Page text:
The New York Times:
My Doctor Said I Wouldn’t Walk. I Can.
I was born with bleeding on the brain, which caused me to develop a type of cerebral palsy known as spastic quadriplegia, which affects both the arms and the legs. Early in my childhood, I received inadequate medical care because of instability in my family life. When I was 7 years old, a court granted custody of me to my grandmother on my father’s side, and my life took a turn for the better.I can’t imagine what it must have been like for her then — at 67, when she should have been enjoying some leisure after all her societal toil — taking on the responsibility of raising a young child, let alone a physically impaired one, in an ableist society. (John Altman, 8/29)
Medical Education Needs To Stop Burning Out Students.
Students’ time in medical school should help them grow and become insightful, caring doctors. Instead, medical education is somehow turning smart, gifted, enthusiastic applicants into exhausted and unhappy students who become interns, residents, and physicians at increased risk of depression and burnout.I’m no stranger to the demands of medical school. My father and father-in-law were both doctors. I’m a pulmonologist, my wife is a nephrologist, and we have a son who is an internist and another who is in medical school. These issues are personal to me. As the dean of a medical school, they also focus my efforts to modify the learning environment to keep pace with new generations of students. (Augustine M.K. Choi, 8/29)
The New York Times:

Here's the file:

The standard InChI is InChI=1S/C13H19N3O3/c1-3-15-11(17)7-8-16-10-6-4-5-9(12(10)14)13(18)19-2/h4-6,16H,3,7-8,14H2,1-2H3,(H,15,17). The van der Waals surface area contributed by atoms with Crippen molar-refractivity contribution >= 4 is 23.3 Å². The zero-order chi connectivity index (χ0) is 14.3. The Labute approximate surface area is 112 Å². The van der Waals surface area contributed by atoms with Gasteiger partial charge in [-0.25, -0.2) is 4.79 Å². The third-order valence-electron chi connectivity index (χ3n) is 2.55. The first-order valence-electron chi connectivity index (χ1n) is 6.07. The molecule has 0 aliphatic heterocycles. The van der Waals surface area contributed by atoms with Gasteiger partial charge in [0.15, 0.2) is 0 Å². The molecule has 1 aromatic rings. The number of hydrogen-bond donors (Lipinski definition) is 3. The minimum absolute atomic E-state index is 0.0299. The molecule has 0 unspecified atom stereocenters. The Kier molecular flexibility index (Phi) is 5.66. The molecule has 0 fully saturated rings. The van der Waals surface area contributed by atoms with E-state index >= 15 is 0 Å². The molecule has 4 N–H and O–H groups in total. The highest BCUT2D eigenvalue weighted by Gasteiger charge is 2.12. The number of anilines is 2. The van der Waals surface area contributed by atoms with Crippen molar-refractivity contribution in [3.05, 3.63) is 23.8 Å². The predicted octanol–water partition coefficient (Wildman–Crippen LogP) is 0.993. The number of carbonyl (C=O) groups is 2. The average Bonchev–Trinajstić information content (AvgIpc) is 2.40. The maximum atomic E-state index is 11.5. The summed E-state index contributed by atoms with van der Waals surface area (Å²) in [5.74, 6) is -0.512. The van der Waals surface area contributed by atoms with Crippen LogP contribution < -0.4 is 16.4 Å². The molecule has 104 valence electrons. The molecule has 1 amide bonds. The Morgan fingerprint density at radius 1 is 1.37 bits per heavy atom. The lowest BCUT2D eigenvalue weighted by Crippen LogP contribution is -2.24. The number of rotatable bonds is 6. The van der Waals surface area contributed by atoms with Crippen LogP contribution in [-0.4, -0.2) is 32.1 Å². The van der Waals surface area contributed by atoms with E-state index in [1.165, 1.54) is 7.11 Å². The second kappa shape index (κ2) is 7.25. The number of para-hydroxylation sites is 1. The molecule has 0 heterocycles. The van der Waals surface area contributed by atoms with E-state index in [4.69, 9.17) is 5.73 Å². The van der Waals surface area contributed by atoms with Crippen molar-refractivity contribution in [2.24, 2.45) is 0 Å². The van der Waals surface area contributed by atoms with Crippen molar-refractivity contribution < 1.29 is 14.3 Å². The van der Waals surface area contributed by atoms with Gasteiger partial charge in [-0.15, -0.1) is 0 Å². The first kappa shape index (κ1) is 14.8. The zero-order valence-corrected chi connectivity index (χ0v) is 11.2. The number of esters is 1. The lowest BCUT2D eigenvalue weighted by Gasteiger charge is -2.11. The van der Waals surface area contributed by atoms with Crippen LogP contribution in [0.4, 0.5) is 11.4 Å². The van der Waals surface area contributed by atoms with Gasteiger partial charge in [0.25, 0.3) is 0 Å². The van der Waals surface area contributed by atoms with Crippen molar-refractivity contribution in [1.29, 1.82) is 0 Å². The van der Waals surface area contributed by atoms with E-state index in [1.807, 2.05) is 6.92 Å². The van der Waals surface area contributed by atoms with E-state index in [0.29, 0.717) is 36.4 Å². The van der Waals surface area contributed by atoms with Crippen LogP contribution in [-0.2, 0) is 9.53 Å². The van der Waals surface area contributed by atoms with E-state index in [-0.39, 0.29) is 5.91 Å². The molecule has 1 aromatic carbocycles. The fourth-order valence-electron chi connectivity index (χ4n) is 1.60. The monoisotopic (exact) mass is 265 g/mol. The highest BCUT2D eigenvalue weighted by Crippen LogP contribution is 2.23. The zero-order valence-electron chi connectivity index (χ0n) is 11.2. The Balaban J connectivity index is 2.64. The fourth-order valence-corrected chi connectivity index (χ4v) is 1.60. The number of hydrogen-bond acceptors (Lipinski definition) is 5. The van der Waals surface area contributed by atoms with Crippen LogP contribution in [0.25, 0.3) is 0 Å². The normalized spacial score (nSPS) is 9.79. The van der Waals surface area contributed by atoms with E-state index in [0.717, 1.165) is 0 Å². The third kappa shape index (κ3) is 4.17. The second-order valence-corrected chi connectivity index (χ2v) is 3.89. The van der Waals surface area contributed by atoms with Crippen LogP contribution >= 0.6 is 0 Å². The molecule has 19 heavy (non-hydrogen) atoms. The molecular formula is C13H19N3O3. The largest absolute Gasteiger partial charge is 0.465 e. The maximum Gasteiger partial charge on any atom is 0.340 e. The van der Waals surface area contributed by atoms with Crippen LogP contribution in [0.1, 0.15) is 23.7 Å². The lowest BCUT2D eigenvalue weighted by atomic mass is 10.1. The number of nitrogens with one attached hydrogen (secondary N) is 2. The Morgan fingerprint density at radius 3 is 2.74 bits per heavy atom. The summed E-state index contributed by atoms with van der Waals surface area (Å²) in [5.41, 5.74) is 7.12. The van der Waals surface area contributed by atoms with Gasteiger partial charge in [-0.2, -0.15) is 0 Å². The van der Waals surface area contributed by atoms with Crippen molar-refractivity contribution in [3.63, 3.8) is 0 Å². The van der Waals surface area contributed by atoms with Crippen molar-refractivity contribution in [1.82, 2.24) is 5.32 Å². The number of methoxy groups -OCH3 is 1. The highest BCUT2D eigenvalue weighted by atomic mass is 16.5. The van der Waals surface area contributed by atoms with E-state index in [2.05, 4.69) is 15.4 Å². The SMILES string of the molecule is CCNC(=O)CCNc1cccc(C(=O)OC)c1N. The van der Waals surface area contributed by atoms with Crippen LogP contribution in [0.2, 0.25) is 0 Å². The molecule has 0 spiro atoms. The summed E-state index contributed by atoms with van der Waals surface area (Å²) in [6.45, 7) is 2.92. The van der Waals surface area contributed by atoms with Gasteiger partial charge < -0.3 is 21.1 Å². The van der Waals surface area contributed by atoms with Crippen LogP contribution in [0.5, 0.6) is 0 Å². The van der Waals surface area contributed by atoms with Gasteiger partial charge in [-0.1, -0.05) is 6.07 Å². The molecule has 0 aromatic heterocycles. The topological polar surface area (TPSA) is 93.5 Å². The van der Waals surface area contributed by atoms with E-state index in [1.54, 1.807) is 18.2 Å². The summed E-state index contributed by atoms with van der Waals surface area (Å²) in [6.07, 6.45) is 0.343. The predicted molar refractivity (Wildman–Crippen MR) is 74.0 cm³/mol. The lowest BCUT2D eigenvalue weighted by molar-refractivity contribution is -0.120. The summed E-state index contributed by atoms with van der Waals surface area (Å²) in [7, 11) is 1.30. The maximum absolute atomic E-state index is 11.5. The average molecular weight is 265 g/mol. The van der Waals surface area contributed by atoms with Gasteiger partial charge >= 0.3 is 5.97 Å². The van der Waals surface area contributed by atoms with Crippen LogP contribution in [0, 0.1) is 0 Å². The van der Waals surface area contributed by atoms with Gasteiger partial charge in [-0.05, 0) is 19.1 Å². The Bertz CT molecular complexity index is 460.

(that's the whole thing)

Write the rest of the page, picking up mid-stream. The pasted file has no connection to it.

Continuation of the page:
The Great Fortune Of Ordinary Sadness
I’m getting teary-eyed at a fruit stand, running my fingers lightly over the fuzzy skin of a peach while willing my bottom lip to stop its ridiculous quiver. I will not cry. A little change of plans is nothing to be sad about, as sad things go. A few weeks ago, I was supposed to have picked up my teenage son after a month at summer camp on a riverbank in North Carolina, the place he loves more than anywhere on earth. Next year he plans to work there all summer as a counselor, and after that he’ll be off to college with future summers unspooling toward his adult life, away from us. (Mary Laura Philpott, 8/29)
St. Louis Post Dispatch:
Federal Judge's Pithy Ruling Underscores Case For Affirming Abortion Rights
Missouri Republican state lawmakers tried their best to defy the U.S. Supreme Court in a flagrant attempt to deny women their constitutional right to an abortion, but at least for now, it has failed — and deservedly so. A federal judge ruled Tuesday that the Legislature, in passing House Bill 126, unquestionably overstepped the legal boundaries outlined by the Supreme Court and stopped it from going into effect, as planned, on Wednesday. (8/28)
Kentucky Rep. Thomas Massie More Concerned About Gun Rights Than Lives
In a recent opinion column in the Courier Journal, Reps. Jim Jordan and Thomas Massie presented their rambling arguments against gun control. In what is clearly an appeal to their bases for future votes, they make their case for doing nothing and continuing the acts of omission at which they are now well-practiced. (Bill Holmes, 8/28)
Kansas City Star:
Is Racism In Kansas City Causing A Public Health Crisis?
A black man living in Kansas City’s urban core can expect his life to end nearly 20 years earlier than a white woman who lives roughly 10 minutes away. This stark disparity in life expectancy is the impetus for a resolution that would declare racism a public health crisis and address public health disparities resulting from racial inequities. (8/29)